Darke County Genealogical Researchers > DNA

DNA and genealogy made somewhat simple

By Karl Seitz

DNA genealogy can be scary for those of us whose last classroom contact with biology was decades ago. But it is not really that hard. You don't have to know all the science behind DNA testing to use its results in your genealogy. You don't need to debate the finer points of the differing DNA markers used by the various testing companies or whether a test for a particular ethnic background really does what it claims.

What you do need to understand is that the DNA test results for one individual doesn't tell you anything about the ancestors of that person. It is only when that result is compared with the results from other people that you get useful genealogical information.

There are two kinds of comparisons. The one with the most direct genealogical application is between two or a relatively small group of individuals to see if they share a common ancestor (inherited the same DNA). The other involves fitting your test results into all the other results available to the testing company. It is the latter that might give you some clues about where your ancestors came from.

The most common -- and most accurate -- DNA tests are limited to one line of ancestors each. Men can have their Y-chromosome DNA tested. This chromosome, which is only found in men, is passed down from father to son with only occasional mutations of its DNA. Both men and women can have their mitochondrial DNA tested. However, mtDNA is passed down only from mothers to their children, with even fewer mutations than Y-DNA.

It is also possible to test nuclear DNA, which is received from both parents and is not a direct copy of either. In theory, nuclear DNA should give you some idea about the ethnic background of your ancestors. However, knowledge of which DNA marker results originated in which part of the world is still in its infancy. The margin of error for these types of tests is high. And some testing claims are controversial. The margins of error should come down in the future as scientists gather more DNA results. Even then, there will be limits on how many generations you can go back before the results are more chance than science. If you're going to use nuclear DNA testing for genealogy, you need to learn more science than this article is intended to provide.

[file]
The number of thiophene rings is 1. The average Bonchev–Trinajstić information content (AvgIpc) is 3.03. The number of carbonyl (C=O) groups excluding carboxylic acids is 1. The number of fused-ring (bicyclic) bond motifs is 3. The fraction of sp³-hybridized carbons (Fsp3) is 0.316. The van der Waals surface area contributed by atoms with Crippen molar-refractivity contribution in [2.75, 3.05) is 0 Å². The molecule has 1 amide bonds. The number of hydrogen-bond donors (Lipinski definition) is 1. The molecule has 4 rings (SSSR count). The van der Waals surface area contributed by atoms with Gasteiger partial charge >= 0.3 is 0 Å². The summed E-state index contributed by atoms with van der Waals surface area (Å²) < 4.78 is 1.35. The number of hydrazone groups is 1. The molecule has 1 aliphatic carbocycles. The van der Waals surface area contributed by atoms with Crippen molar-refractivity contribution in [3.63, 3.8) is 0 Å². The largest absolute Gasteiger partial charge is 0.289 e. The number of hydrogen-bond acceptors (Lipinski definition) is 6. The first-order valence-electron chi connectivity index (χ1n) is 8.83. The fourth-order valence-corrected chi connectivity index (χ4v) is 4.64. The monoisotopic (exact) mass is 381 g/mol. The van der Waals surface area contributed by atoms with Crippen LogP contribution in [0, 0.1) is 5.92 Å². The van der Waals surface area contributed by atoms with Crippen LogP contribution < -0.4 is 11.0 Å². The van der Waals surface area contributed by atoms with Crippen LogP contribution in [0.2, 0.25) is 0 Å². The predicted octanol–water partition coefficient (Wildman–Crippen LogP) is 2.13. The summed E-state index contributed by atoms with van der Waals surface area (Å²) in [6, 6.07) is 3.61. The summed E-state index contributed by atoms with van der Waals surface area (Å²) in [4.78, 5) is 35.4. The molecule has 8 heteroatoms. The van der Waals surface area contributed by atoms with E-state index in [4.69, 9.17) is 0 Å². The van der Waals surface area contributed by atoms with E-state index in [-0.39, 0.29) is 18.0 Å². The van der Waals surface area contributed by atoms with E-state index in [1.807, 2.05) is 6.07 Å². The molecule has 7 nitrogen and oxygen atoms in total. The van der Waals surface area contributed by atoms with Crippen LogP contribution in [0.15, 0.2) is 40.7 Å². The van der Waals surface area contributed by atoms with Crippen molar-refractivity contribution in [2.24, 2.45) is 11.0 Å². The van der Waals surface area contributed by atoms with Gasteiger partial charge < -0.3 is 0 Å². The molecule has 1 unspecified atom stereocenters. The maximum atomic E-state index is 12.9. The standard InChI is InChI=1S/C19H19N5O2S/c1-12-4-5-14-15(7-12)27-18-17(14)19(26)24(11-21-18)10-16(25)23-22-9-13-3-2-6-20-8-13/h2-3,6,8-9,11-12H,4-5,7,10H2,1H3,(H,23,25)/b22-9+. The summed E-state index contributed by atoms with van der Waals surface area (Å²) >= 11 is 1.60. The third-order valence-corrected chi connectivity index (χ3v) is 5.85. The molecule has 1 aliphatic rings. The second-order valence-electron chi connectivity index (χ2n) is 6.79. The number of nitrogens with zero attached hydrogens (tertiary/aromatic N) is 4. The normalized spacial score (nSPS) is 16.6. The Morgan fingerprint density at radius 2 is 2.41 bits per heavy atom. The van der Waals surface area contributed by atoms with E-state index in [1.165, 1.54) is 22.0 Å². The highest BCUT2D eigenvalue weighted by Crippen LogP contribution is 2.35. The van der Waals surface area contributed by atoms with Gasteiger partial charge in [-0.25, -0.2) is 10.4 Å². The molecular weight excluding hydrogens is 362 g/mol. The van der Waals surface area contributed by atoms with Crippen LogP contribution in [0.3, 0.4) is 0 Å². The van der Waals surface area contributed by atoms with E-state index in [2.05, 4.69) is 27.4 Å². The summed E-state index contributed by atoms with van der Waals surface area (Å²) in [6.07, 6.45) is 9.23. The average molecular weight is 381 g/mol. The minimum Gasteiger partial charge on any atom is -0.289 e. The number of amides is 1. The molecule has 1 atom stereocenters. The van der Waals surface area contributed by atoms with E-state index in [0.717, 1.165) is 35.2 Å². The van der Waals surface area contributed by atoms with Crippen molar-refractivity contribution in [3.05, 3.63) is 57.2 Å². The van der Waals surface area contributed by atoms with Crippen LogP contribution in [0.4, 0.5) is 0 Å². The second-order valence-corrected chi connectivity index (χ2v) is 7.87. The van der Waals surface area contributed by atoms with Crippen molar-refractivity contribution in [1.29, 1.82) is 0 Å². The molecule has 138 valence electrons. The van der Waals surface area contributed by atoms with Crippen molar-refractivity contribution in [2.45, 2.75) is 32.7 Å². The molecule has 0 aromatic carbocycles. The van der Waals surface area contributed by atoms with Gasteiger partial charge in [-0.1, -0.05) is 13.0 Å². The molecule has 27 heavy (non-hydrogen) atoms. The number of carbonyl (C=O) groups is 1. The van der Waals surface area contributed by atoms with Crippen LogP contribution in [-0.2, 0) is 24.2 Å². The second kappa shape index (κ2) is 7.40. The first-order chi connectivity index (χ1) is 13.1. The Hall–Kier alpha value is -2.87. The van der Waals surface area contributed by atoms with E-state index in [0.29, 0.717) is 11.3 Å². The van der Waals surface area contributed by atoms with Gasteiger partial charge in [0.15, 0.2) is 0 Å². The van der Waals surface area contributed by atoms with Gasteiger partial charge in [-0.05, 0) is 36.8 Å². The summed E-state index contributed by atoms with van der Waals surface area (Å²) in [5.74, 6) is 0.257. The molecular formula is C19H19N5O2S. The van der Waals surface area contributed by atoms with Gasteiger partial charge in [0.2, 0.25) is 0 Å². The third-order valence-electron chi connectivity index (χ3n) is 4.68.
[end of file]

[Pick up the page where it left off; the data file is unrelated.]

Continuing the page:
Both Y-chromosome and mtDNA tests can provide supporting evidence that two or more people are descended from a common ancestor, although by themselves neither can prove that a specific person is that common ancestor. For that proof, you need some traditional documentation. Either of the tests can, however, disprove a specific blood relationship.

For both social and scientific reasons, Y-chromosome DNA is the more generally useful DNA for genealogy. However, mtDNA can be the only useful DNA in specific genealogical situations. MtDNA can also be used to identify maternal-only ancestral origins long before any possible documentation.

Scientifically, Y-chromosome DNA mutates at a faster pace than mtDNA. Mutations are what create distinctive DNA family lines. Mutations can occur at any time, and while some DNA markers mutate faster than others, the average time between mutations is measured in generations. With its faster pace of change, Y-chromosome DNA has created a greater number of distinct family lines than mtDNA. That makes it easier to rule out a close relationship, which is sometimes the most important value of DNA comparisons.